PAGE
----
Sp. Sarah Elizabeth BUTLER (1848- ) dau. of Beckwith BUTLER (b.1824  bur.1886) and Malinda SMALLWOOD (1824-1884) [3919].

David Coslett and Sarah Elizabeth Butler had several children.  My ancestor was  Isaac Ross Coslett, Sr. who was born October 21, 1881 in Arcola, Douglas County, Illinois.  He married Mary Myrtle Troth (1894-1938), daughter of Darius Brittain Troth and Susie Elizabeth Glenn.

My Culwell/Caldwell Ancestry

Thomas Culwell died September 2, 1835 in Arkansas (perhaps Polk County).

The name has been spelled: Caldwell, Calwell, Cauldwell, Colwell, Coldwell, and Culwell.


In Goshen Cemetery there are many tombstones with the names Caldwell, Coldwell and Culwell.  despite the various spellings, they are all descendants of James Caldwell, born 1-10-1803 in Tennessee.  James came to Arkansas in 1834 from Alabama, with his wife Almedia Nixon, born 1-15-1809 in Alabama.

They brought with them six very small children and a niece, Rebecca Caldwell.  Rebecca married Jacob Oxford of Oxford Bend, near Goshen.  She has many descendants still in the county.)

He settled on a farm about two miles south of Goshen on Richland Creek.  James owned four slaves and was reputed to have kept his gold buried beneath a door step.  His seventh child, Elizabeth, born 4-5-1835, could remember going with him to a slave sale in Hindsville, Arkansas.  She could also remember hearing a negro woman crying at night, grieving for a child that she had been separated from.

The young mother, Almedia, gave birth to her 8th child, Hezekiah, on 12-4-1836.  She died two weeks later.

On May 25, 1837, James married Nancy Lamar, born 1-1-1812.  They had either nine or eleven children.  (Two listed in the family Bible may have been grandchildren.)

Very little personal history is known of most of these nineteen children.  The seventh child, Elizabeth, never married.  She lived to be 99 years old and some of her stories are still remembered.  At the beginning of the war James decided to remove his family from the dangers of the war and so packed up and went to Texas.  Elizabeth went to Benton County to stay with her sister, Martha Ann, who had married Edward Stringfield.  Later she decided to join the family and she and two other women, Dorcas Boyd and Kit Williams, started out on horseback.  They had many frightening experiences but arrived safely in Fannin County, Texas.  [See Flashback, January 1958]

In 1865 the Caldwells came home.  Allen Wood Caldwell, aged 17, was ill and died just as the wagon pulled into the yard.

Elizabeth, after her father’s death, lived with various relatives.  She spent two years in California and her last years with her niece and her niece’s husband, Ora and Lee Trammel.  She is buried in Goshen Cemetery under the headstone with “Aunt Liz” engraved on it.  Her death date is June 27, 1834.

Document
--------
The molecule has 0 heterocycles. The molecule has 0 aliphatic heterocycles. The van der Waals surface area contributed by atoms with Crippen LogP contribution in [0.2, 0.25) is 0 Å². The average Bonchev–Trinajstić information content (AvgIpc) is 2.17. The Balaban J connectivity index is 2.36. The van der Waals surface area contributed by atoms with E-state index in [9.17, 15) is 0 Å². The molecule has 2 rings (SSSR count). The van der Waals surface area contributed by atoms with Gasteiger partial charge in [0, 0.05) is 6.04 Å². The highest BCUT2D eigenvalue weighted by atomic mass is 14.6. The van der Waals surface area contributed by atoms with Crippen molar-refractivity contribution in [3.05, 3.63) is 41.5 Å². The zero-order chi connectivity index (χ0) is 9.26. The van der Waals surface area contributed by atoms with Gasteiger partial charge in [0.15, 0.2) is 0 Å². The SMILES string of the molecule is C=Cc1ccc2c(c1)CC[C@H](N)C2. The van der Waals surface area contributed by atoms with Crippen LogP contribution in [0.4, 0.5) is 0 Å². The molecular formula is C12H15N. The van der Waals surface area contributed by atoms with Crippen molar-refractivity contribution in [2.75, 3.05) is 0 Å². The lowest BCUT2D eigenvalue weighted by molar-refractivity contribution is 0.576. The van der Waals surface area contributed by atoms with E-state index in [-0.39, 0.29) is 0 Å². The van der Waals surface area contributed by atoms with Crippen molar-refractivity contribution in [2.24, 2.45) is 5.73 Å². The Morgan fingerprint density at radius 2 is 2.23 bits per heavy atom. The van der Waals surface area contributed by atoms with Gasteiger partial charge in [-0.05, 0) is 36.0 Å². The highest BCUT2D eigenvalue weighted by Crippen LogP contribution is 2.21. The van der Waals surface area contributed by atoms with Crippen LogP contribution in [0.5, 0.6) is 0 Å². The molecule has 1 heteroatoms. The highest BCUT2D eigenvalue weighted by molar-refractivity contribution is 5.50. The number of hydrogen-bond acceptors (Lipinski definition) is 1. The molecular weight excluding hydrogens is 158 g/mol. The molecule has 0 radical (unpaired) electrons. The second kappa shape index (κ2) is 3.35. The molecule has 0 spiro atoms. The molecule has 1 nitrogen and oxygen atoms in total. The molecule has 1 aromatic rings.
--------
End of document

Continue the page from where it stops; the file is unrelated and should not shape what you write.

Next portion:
Richard Jasper Newton Caldwell, the 13th child, had a granddaughter, Fern Culwell, who also never married.  She was a teacher and taught in many country schools in Washington County.

The third child, William, born December 27,1828 died March 26,1876.  He is the only one whose descendants lived here until recently.  He married three times.  His third wife, Nancy Combs, was the mother of Hezekiah “Joe” Culwell and Thomas Nixon “Nick” Culwell.

Nick’s son Lee lived in the Goshen area until his death a few years ago.

The sixth Caldwell child, Martha Ann, born Oct 9, 1833, married Edward Stringfield (b Oct 18,1 835).   Edward was in the Confederate Army for two years and was released to run the Sanders Mill on Richland Creek in Washington County, Arkansas.

Martha Ann’s fourth child, Phydella Almedia, born Oct 20, 1861, married Huston Scott (b Jan 25, 1853) in Decatur County, Iowa.  They lived in Benton County for a few years, were in Madison County in 1883, then owned a store in Goshen, Arkansas in 1885.  Phydella had eight children, two dying in infancy.  Huston died on February 14, 1891 of typhoid fever, leaving Phydella with five children and another one on the way.  She raised them at Mayfield, Arkansas.  Her humble home was a warm and loving place for all her grandchildren to visit.

Phydella’s seventh child, Fannie Rachel (b Nov 22, 1889) married Benjamin H. Mayes (b Sep 3, 1890).  They lived their lives in the Mountain Home Community, northwest of Goshen.  They raised two children: Kendal and Mayme.  Kendal lived most of his life on the Mayes homeplace.  Mayme married Joseph Clint Ferguson and they live near Goshen.